Saturday, March 27, 2004
STAGE FRIGHT ?
Yesterday, a Fotolog friend left a comment under this shot of me singing in public. She commented "I would love to get on stage and sing, but I suffer a little of stage fright." It's really frustrating being that way", she added.
I think that "stage fright" is not quite the right name it. The understandable and natural nervousness people feel about going up in front of people to speak or sing , happens when you are thinking about going on in public, to act, speak, or sing and not, normally when you actually set foot on stage and start doing your thing ( a time when it nearly always disappears.) Rehearsing, preparing and keeping a positive mind set all help to control these naturally occurring feelings.
I suffered from "stage fright" three times at the beginning. ( It doesn't affect me at all now .)
I got really nervous the first two occasions when I sang in public in the big and packed Manchester pub . Maybe it was the adrenalin thing, the way fear naturally prepares you when you feel under pressure but there are lots of ways to control it.
I had never sung into a microphone before, and that was a lot to do with it , but once up there, even though I made a few mistakes, fluffed a word or two and the odd guitar chord, the actual performance wasn't difficult and was well received.
Another part of it was this personal problem I have when I sing in front of people. I dread forgetting the words and I solved that one simply by having a music stand in front of me with the lyrics there to refer to!
The other occasion was in front of the school, my colleagues and parents at a Christmas concert. Lou Reed?s lovely , laid back "Perfect Day" was number one in the charts that Christmas and I agreed to sing it. I was completely confident I could do a good job of the song, but as I got into the second verse, my right leg started to "turn to jelly." But I sang through it and it went down really well. Of course no one but me noticed the trembling leg ! ( Later I learned why many singers tap their feet in the rhythm of the song they are doing ? and if ever I got jelly leg again, simply tapping the rhythm with your foot makes it disappear instantly !!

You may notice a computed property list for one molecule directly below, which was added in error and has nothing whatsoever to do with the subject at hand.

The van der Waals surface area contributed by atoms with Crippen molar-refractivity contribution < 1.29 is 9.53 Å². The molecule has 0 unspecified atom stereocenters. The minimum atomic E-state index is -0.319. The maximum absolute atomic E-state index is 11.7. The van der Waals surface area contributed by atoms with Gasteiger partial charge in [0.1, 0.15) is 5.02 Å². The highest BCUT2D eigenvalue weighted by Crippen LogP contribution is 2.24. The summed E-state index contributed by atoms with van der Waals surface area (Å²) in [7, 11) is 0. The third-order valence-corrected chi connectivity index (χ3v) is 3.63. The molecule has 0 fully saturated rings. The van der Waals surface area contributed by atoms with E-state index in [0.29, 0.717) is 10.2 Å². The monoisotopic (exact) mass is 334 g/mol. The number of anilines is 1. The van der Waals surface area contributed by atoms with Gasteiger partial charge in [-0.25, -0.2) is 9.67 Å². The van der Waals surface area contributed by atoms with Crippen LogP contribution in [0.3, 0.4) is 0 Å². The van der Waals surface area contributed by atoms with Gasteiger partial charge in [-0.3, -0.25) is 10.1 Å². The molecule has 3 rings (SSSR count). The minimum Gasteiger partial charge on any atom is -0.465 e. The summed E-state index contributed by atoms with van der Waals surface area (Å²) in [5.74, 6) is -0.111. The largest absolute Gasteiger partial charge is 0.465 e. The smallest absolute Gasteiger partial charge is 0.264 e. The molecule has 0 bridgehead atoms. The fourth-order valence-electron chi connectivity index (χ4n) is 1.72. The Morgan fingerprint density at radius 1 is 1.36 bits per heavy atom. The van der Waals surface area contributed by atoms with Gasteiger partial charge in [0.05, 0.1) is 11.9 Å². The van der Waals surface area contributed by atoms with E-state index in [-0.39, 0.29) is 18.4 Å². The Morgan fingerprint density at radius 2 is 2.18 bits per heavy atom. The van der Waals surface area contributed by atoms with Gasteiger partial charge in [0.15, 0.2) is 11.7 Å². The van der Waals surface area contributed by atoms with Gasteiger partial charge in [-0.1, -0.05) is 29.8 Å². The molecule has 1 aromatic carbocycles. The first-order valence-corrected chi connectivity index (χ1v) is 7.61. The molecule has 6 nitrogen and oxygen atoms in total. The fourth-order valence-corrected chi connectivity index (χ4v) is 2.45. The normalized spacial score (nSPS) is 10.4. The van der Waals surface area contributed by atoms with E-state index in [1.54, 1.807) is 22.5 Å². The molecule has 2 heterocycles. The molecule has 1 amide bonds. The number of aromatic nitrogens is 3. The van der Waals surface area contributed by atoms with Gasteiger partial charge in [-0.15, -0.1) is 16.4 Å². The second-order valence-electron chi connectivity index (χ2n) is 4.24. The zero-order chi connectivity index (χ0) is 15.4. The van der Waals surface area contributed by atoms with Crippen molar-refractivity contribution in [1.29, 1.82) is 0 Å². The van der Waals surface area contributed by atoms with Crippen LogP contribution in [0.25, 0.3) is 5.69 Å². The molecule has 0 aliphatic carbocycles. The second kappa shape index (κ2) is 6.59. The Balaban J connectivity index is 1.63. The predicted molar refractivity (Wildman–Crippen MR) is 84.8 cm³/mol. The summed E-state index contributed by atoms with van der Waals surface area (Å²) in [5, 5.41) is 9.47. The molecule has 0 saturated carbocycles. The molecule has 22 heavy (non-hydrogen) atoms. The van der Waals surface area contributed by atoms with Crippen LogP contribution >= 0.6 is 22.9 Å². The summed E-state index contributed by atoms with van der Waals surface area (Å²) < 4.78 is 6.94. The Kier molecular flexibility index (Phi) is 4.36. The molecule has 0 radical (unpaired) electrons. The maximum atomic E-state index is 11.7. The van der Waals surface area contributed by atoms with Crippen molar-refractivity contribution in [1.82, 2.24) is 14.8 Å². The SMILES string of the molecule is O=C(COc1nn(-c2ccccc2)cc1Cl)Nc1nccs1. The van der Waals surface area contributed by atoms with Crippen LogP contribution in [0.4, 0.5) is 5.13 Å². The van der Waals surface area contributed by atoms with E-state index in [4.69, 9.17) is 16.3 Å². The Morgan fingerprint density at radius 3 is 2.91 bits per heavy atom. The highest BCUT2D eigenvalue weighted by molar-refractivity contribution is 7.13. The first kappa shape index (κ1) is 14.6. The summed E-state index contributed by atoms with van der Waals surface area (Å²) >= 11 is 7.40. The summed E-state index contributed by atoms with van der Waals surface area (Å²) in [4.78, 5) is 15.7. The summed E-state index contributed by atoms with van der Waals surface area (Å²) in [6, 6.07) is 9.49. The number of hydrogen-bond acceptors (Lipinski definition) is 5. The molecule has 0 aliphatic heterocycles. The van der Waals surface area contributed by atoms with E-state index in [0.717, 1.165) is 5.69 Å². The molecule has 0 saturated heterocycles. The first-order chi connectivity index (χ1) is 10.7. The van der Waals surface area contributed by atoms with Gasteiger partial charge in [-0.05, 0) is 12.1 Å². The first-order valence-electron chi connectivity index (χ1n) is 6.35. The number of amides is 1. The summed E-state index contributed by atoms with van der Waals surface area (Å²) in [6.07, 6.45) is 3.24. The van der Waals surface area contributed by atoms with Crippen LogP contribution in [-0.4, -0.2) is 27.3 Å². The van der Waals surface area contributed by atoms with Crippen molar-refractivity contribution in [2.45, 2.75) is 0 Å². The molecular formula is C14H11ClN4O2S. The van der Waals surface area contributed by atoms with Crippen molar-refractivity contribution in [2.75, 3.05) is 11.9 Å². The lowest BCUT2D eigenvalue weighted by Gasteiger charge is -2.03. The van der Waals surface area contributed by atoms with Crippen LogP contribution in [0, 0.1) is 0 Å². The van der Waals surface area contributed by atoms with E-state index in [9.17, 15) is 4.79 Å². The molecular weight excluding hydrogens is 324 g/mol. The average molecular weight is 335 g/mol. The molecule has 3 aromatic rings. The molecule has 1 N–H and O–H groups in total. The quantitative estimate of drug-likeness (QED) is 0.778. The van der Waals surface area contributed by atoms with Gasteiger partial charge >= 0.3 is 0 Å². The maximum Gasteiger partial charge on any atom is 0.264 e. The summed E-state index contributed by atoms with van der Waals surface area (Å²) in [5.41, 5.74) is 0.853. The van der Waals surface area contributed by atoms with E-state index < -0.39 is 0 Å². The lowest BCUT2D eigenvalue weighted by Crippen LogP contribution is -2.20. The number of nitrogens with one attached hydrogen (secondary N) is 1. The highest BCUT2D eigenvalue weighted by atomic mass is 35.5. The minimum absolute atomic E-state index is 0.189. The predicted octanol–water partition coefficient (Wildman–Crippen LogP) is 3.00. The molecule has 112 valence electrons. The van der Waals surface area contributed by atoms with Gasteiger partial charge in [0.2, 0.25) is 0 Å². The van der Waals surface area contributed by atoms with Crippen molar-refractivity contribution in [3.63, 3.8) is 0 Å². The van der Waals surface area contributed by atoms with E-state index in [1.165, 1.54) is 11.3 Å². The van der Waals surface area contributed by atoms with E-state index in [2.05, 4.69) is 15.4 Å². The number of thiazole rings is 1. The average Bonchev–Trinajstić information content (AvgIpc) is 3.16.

One of the key things to know, I think, is that no matter how you feel , even if you are incredibly nervous, the audience will hardly even notice it . Your experience of it is direct and personal and thus exaggerated so , actually, only you know you are uncomfortable. Accept the feeling and use it in a positive way.
I actually think that most people can sing and have a pretty good voice, ( all unique voices too ) and even with someone with a modest voice , there is something endearing to listeners about an evidently modest person, having the courage to get up and just go for it. I think we are always inclined to be far more critical of ourselves than those who are out there listening.
Personally too , I think you need to be aware of your vocal range , not try to be too ambitious, and only sing songs that you can do comfortably without straining or pretending to be someone else.
I only sing songs that suit my voice and in keys I know I can manage. ( I have heard , for example, a string of game wannabees in Karaoke evenings , murdering that song from the Titanic. That wasn't because those people couldn't sing, but they were trying to do a Celine Dion when their own voices just couldn't manage the song in the original key. Maybe people don't realise, but the music to songs is carefully tailored and set in a key where an individual artist can get the maximum out of their voice. If you don't have a similar vocal range, it will be impossible for you to do justice to the song )
I think that if you have an ambition to get up and sing, take the chance and just do it. There are lots of informal venues and groups where you can give it a try. The more often you do it the easier it gets and you learn things as you go along.
Here is one of many web pages with some strategies for dealing with so called "stage fright."
STAGE FRIGHT STRATEGIES
johncoxon 4:37 PM - [Link] - Comments ()